The more I worked on these tires the more I became convinced they were the cause of this bicycle being put in the barn. The one large hole must have been a constant problem and with the wear on the delaminated areas adding in concern. The death knell may well have been the tack left in it. May perhaps a young lass having been fed up with these new fangled pneumatic problems just threw it in the barn and her father gave up on it? I am certain these were the only tires ever glued on the rims. These were definitely the last thing to fail on the bicycle before it was abandoned to 110+ years of a hay stack entombing in some barn. That young ladies bane is our gain. We all get to see what a set of these bad boys look like restored. Not to forget one of us gets to take this slice of history home and fondle them.

After foaming I cleaned them up with Pine-Sol and water. I let them dry in the sun again. Yesterday I applied Armor All many times throughout the day and let them sit in the sun soaking it in. At sunset while they were still hot I mounted them on the rims they came off of. Today I took these pictures. These tires are a sight to behold. No 1890s bicycle out there can truly be appreciated until it is dressed in these Gray Beauties.

These are the perfect display tires, PERFECT. You will NEVER see another set of 115+ year old 28” Boothroyd tires under pressure, all be it foam. These tires are what your 1890s PTS was engineered for. These tires are what your 1890s PTS bicycle dreams of at night while fondly recalling its youth. This is one of the last sets of tires in this condition. These are survivors. If they do not sell they are going home with me to be put on my wife’s 1889 Type II EWART drive PTS. (Every time I read this last sentence I raise the reserve in hopes they do not sell)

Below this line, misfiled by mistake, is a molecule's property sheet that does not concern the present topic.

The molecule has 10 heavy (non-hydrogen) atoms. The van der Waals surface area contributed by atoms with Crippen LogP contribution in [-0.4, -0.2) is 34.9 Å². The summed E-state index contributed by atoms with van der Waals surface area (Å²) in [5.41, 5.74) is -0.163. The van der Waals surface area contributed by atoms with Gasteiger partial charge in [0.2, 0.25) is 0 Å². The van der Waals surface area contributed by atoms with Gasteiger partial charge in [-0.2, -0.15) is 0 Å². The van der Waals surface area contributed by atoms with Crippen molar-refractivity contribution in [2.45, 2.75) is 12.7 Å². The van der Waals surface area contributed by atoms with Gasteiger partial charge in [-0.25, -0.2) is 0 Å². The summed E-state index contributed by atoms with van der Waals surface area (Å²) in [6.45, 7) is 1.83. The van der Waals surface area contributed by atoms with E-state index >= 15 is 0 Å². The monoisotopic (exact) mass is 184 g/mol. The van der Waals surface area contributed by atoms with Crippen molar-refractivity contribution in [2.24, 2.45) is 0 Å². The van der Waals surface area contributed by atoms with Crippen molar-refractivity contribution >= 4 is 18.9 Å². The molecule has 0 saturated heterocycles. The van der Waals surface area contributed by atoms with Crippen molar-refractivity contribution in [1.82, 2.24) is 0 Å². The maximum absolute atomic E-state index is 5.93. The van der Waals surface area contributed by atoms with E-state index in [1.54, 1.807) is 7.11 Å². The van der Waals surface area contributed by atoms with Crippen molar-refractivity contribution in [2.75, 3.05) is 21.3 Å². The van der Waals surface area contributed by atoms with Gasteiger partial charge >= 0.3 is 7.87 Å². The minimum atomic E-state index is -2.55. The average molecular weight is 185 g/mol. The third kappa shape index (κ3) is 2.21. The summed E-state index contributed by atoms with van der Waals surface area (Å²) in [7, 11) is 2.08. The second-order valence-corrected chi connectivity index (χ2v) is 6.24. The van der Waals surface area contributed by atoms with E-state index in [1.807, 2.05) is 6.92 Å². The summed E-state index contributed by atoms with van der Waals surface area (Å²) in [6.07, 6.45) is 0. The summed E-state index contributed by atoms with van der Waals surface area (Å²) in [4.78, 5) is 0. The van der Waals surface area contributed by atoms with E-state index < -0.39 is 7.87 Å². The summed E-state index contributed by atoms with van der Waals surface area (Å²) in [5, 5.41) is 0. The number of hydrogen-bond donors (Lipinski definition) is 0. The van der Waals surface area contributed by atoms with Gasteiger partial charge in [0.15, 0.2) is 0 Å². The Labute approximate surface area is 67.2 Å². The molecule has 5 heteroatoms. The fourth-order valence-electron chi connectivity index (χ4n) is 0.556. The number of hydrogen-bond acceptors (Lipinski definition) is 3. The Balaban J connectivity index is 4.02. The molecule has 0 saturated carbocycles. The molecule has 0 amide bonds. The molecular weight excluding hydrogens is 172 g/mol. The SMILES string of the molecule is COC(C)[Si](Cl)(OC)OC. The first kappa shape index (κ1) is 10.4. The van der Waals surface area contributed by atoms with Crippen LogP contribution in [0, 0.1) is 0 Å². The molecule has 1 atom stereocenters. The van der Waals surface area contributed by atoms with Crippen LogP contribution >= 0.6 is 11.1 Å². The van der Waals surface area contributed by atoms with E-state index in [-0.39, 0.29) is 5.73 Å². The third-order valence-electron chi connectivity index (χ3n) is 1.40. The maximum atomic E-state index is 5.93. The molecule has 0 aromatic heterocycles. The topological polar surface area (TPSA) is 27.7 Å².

After all this is said and done I want to admonish you to look at the pictures closely. Let the pictures be your description. The rest is just background noise. I have many many more pictures at a Photobucket link. You only have to ask to get the link from me.

I only have one finished presently. I should have the mate tomorrow some time. When I do I will post more pictures of it. When they are both finished I am listing them on eBay in auction format. I will post a link here.

Thank you for looking.

NOTE: Thank you CABE for a place to do this.

The pictures say it all...

Boothroyd 1.jpg
Boothroyd 2.jpg
Boothroyd 3.jpg
Boothroyd 4.jpg
Boothroyd 5.jpg
Boothroyd 6.jpg
 
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Kali Kolo

Look Ma, No Hands!
More Boothroyd pictures

OK I finished the front wheel today. I found these numbers molded in red 17 and what appears to be a 91. The 91 or 16 (depending on your point of view) peaks out from under the rim in one shot.

Boothroyd 14.jpg
Boothroyd 15.jpg
Boothroyd 16.jpg
Boothroyd 11.jpg
Boothroyd 12.jpg
 
Last edited:

bricycle

I'm the Wiz, and nobody beats me!
Are these either of the two types you were speaking of?